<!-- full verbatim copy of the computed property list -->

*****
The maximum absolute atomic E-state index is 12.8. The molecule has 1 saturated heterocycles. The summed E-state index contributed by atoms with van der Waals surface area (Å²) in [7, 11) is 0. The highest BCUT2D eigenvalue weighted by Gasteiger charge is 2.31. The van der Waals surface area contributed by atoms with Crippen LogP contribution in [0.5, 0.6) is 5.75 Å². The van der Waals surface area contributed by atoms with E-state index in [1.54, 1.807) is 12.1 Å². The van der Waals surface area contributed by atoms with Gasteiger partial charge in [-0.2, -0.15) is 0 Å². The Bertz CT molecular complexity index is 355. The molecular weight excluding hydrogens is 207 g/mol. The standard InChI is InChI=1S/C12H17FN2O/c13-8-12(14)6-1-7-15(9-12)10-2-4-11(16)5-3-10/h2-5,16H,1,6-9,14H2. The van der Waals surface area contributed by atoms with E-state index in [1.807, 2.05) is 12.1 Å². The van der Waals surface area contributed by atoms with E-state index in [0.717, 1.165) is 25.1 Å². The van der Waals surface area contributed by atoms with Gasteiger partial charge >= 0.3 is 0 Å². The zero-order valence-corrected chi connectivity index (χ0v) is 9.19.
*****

The maximum absolute atomic E-state index is 12.8. The molecule has 1 saturated heterocycles. The summed E-state index contributed by atoms with van der Waals surface area (Å²) in [7, 11) is 0. The highest BCUT2D eigenvalue weighted by Gasteiger charge is 2.31. The van der Waals surface area contributed by atoms with Crippen LogP contribution in [0.5, 0.6) is 5.75 Å². The van der Waals surface area contributed by atoms with E-state index in [1.54, 1.807) is 12.1 Å². The van der Waals surface area contributed by atoms with Gasteiger partial charge in [-0.2, -0.15) is 0 Å². The Bertz CT molecular complexity index is 355. The molecular weight excluding hydrogens is 207 g/mol. The standard InChI is InChI=1S/C12H17FN2O/c13-8-12(14)6-1-7-15(9-12)10-2-4-11(16)5-3-10/h2-5,16H,1,6-9,14H2. The van der Waals surface area contributed by atoms with E-state index in [1.807, 2.05) is 12.1 Å². The van der Waals surface area contributed by atoms with E-state index in [0.717, 1.165) is 25.1 Å². The van der Waals surface area contributed by atoms with Gasteiger partial charge >= 0.3 is 0 Å². The zero-order valence-corrected chi connectivity index (χ0v) is 9.19.